5. All folders within the root folder (wwwroot) will not have these permissions by default. So you need to enable child inheritance so that each file copied to the root folder automatically inherits the appropriate permissions. You can do this by editing the advanced security options.
  6. At the bottom of the Advanced Security Settings page, tick 'Replace all child object permission entries with inheritable permission entries from this object'. Click Apply, then click Yes in the warning message box.

You have now successfully configured all permissions required to access your website through IIS.

Configuring SQL Server Permissions 

If your website is data-enabled, and you are using Microsoft SQL Server as your database provider, you need to configure permissions to allow IIS to communicate with SQL Server. There are two methods to do this, depending on how much control you want to give the NETWORK SERVICE account.

For the purpose of this article I am using Microsoft SQL Server 2012 Enterprise, but the same methods apply to Microsoft SQL Server 2008 and 2008 R2 editions. If you are using an earlier edition, please use Google to search for the related functions described in this article. 

I will provide both methods in this article, please use the one that will work best for you.

Method A: Server-Wide Privileges 

Using this method you will automatically grant server-wide permissions to the NETWORK SERVICE account for all databases attached to the related instance. 

  1. Open SQL Server Management Studio and login.
  2. Expand the Security section and right-click on Logins. Select New Login from the context menu.
  3. Click the Search button next to 'Login Name' and type in NETWORK SERVICE. Again, click Check Names and then OK.
  4. Select the Server Roles section.
  5. By default, public will be automatically checked. Check sysadmin.
  6. Click OK to accept the new login details. 

Using Method A, you only need to follow the steps above once. All new databases attached, and the existing ones, will automatically receive the new permissions. You can now go-ahead and test your website.

Method B: Database Specific Privileges  

Using this method you will grant database specific privileges to the NETWORK SERVICE account for the database attached to the related instance. 

  1. Open SQL Server Management Studio and login.
  2. Expand the Security section and right-click on Logins. Select New Login from the context menu.
  3.  

  4. Click the Search button next to 'Login Name' and type in NETWORK SERVICE. Again, click Check Names and then OK.
  5. Select the User Mapping section and select all the databases you want to grant access. Under the 'Default Schema' column, click on the ... button.
  6. Click on Object Types..., scroll down and select Schemas
  7. Enter dbo, click Check Names and then OK
  8. In the Database Role Membership section, select db_datareader and db_datawriter. public should be selected by default. Continue to do this for all databases you want the NETWORK SERVICE to access/control. When you are done, click OK.

Once you have completed the steps above, you need to "activate" these permissions on each database that you have selected in step 7 above. So, for each database do the following:

  1. In SQL Server Management Studio, expand the Databases section, then expand the database you want to "activate" permissions for. Expand the Security section, then expand Users
  2. Right-click on NT AUTHORITY\NETWORK SERVICE and select Properties
  3. By default, the Securables section will be opened. If not, click on Securables
  4. Because you are setting up this permission for the very first time, you will not have any records in this section. So, click Search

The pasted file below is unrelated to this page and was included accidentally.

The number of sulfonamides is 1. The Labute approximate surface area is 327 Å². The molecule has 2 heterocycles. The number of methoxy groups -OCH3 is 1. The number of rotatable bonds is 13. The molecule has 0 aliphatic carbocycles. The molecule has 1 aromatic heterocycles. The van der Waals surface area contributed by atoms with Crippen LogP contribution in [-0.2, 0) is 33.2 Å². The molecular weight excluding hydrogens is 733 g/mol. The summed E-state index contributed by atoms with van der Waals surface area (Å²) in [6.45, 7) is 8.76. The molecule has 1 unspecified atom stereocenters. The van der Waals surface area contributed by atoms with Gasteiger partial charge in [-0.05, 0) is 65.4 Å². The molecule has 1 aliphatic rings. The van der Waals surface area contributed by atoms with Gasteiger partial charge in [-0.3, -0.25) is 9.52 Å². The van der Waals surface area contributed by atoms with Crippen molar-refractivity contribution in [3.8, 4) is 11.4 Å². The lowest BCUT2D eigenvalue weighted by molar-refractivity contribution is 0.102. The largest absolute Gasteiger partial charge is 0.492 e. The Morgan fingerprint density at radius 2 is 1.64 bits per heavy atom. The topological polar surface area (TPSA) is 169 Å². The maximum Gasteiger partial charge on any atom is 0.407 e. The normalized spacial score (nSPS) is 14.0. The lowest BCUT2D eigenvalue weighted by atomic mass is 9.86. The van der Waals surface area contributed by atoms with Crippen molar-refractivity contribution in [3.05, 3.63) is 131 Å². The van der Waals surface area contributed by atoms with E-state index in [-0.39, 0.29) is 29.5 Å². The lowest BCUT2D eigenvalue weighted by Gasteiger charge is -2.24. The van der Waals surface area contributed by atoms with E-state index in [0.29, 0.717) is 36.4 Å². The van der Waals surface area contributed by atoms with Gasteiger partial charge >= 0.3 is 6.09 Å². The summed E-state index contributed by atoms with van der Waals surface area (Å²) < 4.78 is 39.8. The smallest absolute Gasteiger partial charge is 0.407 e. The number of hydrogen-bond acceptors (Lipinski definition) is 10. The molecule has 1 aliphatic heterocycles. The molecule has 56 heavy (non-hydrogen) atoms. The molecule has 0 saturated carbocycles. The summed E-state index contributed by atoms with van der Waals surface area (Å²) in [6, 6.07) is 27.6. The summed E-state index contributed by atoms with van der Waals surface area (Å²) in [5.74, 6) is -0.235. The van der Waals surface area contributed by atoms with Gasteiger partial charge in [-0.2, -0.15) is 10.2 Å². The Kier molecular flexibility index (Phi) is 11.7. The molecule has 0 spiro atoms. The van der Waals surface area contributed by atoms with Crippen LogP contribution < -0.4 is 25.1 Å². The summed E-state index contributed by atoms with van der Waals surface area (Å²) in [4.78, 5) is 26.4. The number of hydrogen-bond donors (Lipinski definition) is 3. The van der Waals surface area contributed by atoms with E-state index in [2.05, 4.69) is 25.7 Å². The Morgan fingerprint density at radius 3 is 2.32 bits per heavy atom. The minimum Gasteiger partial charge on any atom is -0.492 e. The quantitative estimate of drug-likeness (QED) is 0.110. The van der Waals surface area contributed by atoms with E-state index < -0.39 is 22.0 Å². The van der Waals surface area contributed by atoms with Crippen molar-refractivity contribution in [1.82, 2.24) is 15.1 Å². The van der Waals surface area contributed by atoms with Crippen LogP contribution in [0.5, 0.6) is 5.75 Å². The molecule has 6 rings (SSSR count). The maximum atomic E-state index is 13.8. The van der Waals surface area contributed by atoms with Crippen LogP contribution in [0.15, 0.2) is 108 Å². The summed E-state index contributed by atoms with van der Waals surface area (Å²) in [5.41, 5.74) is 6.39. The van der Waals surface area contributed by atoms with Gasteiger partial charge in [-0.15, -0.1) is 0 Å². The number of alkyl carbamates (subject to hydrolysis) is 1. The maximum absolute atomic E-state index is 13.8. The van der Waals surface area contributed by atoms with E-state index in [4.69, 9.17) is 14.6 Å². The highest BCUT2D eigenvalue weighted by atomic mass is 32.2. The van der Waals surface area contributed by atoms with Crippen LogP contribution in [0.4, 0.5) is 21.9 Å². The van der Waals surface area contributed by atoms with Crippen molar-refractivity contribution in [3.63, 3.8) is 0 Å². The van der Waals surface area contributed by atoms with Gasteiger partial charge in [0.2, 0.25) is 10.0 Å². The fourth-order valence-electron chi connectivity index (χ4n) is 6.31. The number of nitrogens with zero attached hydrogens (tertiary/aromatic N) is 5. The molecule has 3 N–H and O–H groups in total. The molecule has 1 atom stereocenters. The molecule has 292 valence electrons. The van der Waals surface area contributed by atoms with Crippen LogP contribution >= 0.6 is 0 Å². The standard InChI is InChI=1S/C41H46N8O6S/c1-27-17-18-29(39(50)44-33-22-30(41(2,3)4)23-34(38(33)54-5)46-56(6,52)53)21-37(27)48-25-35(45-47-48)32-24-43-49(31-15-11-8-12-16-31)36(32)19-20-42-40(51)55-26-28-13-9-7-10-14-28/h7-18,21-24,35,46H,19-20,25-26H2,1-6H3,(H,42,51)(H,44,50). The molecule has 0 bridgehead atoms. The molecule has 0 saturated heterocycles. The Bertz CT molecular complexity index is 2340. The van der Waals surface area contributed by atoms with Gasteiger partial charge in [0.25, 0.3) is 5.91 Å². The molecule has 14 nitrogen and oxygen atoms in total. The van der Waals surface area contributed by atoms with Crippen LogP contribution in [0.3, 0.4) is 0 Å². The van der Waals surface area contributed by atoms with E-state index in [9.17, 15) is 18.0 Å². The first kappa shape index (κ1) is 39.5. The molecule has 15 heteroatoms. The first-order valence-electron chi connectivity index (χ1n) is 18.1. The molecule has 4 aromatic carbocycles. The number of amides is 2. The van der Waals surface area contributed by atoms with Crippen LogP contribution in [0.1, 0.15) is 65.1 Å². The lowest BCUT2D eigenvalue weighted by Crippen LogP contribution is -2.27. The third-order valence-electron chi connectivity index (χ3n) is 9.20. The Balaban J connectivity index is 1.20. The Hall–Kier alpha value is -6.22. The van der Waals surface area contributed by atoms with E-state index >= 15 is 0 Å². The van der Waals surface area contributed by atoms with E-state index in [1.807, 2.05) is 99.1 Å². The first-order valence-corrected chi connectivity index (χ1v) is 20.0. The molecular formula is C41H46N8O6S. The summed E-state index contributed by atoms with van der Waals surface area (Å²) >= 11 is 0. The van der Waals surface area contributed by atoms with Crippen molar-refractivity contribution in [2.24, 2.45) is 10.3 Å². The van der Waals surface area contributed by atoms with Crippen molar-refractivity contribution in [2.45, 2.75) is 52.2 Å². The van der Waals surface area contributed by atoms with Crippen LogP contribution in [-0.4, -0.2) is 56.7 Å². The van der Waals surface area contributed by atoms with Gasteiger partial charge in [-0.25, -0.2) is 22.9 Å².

5. Click OK in the dialog that just opened.
     
  6. Click Object Types, scroll down in the list and select Schemas. Once you have done that, enter dbo, click Check Names and then OK.  
  7. In the permissions section, grant the new login all the permissions required. I suggest you select the following items: Alter, Control, Delete, Execute, Insert, Select, References, and Update. 
  8. Click OK.

Repeat the steps above for each database you need to grant access for. Once you have completed all those steps, your website should be configured with the appropriate permissions. 

History  

  • 28/10/2013: Better, effective and more detailed instructions on configuring IIS. Included IIS 8.0 and 8.5.

License

This article, along with any associated source code and files, is licensed under The Code Project Open License (CPOL)

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About the Author

Juan Steyn
Software Developer (Senior) Flux Innovate
South Africa South Africa
I provide software and website development services to international and local businesses. My solutions include retail and custom (per client specification) desktop solutions (executables, windows services, and web services (xml and WCF) with web integration as well as web applications (custom-built content management systems) that allows management of the website as well as perform daily duties using an all-in-one online system. We also provide Metro applications developed specifically for Windows 8 utilising the latest in technology including the Microsoft .NET Framework version 4.5.
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Comments and Discussions

 
QuestionApplication Error PinmemberMember 860771017-Sep-14 10:07 
QuestionWindows Authentication PinmemberPipQueen31-Aug-14 12:00 
QuestionNice article. Pinmemberfirasfaris29-Aug-14 12:11 
QuestionMy Vote of 4 Pinprofessionalsibeesh18-Jul-14 6:42 
GeneralThanks PinmemberMember 1083326420-May-14 21:24 
QuestionThanks Pinmemberragu6615-May-14 23:31 
QuestionGreat article, thanks PinmemberFernando A. Gomez F.27-Apr-14 16:52 
GeneralComment PinmemberMember 1059830218-Feb-14 22:08 
QuestionElevated perms PinmemberEH0011-Feb-14 12:13 
QuestionWeb Authentication Change PinmemberMember 1029200720-Nov-13 1:08